A computational machine (i.e., system) includes negotiation processing instructions for performing a negotiation in accordance with embodiments of the invention. Each computation machine may involve one or more processing systems including, but not limited to, CPU (i.e., central processing unit or simply processor), memory/storage devices, communication links, communication/transmitting devices, servers, I/O devices, or any subcomponents or individual parts of one or more processing systems, including software, firmware, hardware, or any combination or subcombination thereof.

Each coordinator 102 carries out a negotiation by communicating with a set of participants 106 using a conversion table 104 that provides a mapping between negotiation graphs 108. The coordinator 102A with participants 106A, 106B, and 106C defines a first neighborhood with negotiation graphs 108A, 108B, 108C, 108D, and 108E and the coordinator 102B with its participants (not shown) defines a second neighborhood with their negotiation graphs (not shown), where each neighborhood has at least two participants and at least one coordinator. In addition, each participant has one negotiation graph for each invocation pattern (or service) 110 that is invoked (i.e., for each instance of a service that is invoked there exists a negotiation graph for that instance).

For example, the participant 106A has two negotiation graphs 108B and 108C, corresponding to invocation patterns (or services) split( ) and outsource( ), respectively. During the negotiation, the participants 106 reach an agreement as to a set of actions to be performed by each of them. These actions are defined by their invocation patterns. Also in the example shown in FIG. 1, the coordinator 102A has a negotiation graph 108A that links with the four negotiation graphs 108B-108E through the four neighborhood links 122, 123, 124, and 125. Each neighborhood link 122-125 is labeled with a conversion table 104, (i.e., {job:J; job1:J1, job2:J2}, {job:J}, {job:J1}, {job:J2}, respectively).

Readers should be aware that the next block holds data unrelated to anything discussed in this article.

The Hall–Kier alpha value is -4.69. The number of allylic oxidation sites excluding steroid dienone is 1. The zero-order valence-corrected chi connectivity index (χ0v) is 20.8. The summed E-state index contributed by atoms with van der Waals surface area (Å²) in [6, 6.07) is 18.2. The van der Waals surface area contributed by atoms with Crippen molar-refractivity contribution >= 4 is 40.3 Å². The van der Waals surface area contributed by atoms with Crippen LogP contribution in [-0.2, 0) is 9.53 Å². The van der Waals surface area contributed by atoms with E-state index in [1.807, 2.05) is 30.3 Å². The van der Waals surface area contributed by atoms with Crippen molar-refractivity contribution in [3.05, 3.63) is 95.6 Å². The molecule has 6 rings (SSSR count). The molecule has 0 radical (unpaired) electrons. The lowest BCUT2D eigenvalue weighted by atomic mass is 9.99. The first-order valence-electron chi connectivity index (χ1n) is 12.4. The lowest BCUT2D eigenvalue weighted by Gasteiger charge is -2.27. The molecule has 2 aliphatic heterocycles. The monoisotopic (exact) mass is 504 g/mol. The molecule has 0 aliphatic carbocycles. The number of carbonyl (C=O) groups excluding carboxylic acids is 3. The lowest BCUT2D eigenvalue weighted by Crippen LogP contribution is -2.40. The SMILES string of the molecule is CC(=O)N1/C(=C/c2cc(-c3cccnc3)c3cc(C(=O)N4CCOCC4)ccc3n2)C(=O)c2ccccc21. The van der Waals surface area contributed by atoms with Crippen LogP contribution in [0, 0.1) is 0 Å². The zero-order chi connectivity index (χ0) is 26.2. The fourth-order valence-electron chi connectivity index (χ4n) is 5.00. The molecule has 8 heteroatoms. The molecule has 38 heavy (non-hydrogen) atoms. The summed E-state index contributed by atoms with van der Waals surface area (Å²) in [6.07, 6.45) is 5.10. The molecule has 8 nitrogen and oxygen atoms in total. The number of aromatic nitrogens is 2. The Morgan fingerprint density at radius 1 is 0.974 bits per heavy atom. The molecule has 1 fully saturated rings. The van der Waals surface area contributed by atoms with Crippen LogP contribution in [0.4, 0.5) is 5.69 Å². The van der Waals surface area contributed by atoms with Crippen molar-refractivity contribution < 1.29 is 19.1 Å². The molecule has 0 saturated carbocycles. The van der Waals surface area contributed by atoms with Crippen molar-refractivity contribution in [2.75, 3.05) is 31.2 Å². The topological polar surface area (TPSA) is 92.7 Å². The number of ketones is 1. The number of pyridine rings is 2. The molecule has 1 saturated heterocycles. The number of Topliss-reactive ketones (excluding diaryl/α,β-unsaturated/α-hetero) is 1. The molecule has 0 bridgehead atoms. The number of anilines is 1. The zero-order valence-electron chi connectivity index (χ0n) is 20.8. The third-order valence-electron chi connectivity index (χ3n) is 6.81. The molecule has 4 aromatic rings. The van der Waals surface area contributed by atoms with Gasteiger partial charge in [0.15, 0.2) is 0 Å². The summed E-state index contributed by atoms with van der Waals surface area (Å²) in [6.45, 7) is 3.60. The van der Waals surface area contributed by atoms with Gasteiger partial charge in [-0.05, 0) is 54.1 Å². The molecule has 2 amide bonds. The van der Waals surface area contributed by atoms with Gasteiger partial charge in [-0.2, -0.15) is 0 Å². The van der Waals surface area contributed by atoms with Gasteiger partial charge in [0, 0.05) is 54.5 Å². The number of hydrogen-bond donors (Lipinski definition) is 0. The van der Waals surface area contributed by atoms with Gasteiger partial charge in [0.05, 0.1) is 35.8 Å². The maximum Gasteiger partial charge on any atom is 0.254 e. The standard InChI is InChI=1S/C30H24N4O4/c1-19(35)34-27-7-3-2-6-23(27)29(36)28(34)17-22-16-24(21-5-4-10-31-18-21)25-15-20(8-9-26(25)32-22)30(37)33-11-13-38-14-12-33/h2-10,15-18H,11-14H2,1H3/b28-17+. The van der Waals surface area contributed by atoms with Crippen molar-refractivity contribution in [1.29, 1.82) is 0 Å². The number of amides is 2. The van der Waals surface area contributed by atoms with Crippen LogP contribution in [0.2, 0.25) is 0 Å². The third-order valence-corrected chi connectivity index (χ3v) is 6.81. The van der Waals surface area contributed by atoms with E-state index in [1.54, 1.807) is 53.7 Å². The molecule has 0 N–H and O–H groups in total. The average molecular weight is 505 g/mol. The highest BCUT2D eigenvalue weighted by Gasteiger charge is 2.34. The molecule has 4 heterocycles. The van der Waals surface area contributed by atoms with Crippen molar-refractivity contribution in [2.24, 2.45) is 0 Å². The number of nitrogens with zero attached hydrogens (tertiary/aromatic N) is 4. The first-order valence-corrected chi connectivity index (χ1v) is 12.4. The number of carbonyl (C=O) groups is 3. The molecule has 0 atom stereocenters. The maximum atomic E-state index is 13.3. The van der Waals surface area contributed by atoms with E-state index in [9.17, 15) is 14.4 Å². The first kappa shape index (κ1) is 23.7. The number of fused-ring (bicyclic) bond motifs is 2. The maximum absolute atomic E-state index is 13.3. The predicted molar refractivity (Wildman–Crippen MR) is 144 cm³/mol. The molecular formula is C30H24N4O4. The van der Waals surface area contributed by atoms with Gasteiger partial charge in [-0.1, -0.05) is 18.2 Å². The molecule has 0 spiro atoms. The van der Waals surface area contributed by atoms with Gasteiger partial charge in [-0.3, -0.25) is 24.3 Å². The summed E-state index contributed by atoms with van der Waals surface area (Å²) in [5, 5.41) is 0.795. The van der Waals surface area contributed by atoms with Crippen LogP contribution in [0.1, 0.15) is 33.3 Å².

Each invocation pattern 110 is an external description of what actions each participant can perform (i.e., an interface). An invocation pattern 110, however, does not constrain the implementation of actions that a participant may perform. Instead, an invocation pattern constrains the way such actions are made visible to other computational machines. That is, an invocation pattern is an external name for an ongoing internal action. More formally, an invocation pattern is a tuple consisting of an invocation name and a set of named parameters. Each tuple is an ordered collection of typed data objects or place holders, called elements.

Each participant parameter (e.g., J, J1, J2) of an invocation pattern 110 is attached a coordinator parameter 112 using the conversion table 104 (e.g., job, job1, job2). The coordinator parameters 112 define interdependencies between the plurality of participants that are shared across invocation patterns 110. Invocation patterns 110 with coordinator parameters 112 are referred to herein as an “invocation” or an “invoked service” 118. That is, invocations 118 are obtained by assigning coordinator parameters 112 to invocation patterns 110. Each coordinator parameter 112 has properties that describe aspects 114 of its value. Each aspect has a value or a constraint on a range of values.